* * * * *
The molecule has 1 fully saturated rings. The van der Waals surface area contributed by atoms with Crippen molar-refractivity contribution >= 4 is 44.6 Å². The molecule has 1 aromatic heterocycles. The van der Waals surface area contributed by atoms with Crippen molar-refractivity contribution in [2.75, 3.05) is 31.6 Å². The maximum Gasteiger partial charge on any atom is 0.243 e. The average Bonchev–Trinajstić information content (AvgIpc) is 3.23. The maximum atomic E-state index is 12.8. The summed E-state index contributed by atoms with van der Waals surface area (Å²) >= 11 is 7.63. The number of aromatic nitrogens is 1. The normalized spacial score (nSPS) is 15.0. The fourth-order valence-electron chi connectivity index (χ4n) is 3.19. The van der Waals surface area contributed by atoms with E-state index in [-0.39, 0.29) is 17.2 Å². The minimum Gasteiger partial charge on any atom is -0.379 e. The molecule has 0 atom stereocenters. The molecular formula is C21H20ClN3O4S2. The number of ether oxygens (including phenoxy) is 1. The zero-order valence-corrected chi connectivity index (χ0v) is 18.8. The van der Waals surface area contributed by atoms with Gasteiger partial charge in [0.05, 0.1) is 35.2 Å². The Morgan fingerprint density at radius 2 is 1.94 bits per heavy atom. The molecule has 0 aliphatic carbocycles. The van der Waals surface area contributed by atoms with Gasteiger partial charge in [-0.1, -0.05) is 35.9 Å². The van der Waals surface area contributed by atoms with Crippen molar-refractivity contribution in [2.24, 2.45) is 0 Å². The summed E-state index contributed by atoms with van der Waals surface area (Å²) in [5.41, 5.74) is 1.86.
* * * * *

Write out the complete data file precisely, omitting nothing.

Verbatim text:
The molecule has 1 fully saturated rings. The van der Waals surface area contributed by atoms with Crippen molar-refractivity contribution >= 4 is 44.6 Å². The molecule has 1 aromatic heterocycles. The van der Waals surface area contributed by atoms with Crippen molar-refractivity contribution in [2.75, 3.05) is 31.6 Å². The maximum Gasteiger partial charge on any atom is 0.243 e. The average Bonchev–Trinajstić information content (AvgIpc) is 3.23. The maximum atomic E-state index is 12.8. The summed E-state index contributed by atoms with van der Waals surface area (Å²) >= 11 is 7.63. The number of aromatic nitrogens is 1. The normalized spacial score (nSPS) is 15.0. The fourth-order valence-electron chi connectivity index (χ4n) is 3.19. The van der Waals surface area contributed by atoms with E-state index in [-0.39, 0.29) is 17.2 Å². The minimum Gasteiger partial charge on any atom is -0.379 e. The molecule has 0 atom stereocenters. The molecular formula is C21H20ClN3O4S2. The number of ether oxygens (including phenoxy) is 1. The zero-order valence-corrected chi connectivity index (χ0v) is 18.8. The van der Waals surface area contributed by atoms with Gasteiger partial charge in [0.05, 0.1) is 35.2 Å². The Morgan fingerprint density at radius 2 is 1.94 bits per heavy atom. The molecule has 0 aliphatic carbocycles. The van der Waals surface area contributed by atoms with Gasteiger partial charge in [-0.1, -0.05) is 35.9 Å². The van der Waals surface area contributed by atoms with Crippen molar-refractivity contribution in [2.24, 2.45) is 0 Å². The summed E-state index contributed by atoms with van der Waals surface area (Å²) in [5.41, 5.74) is 1.86.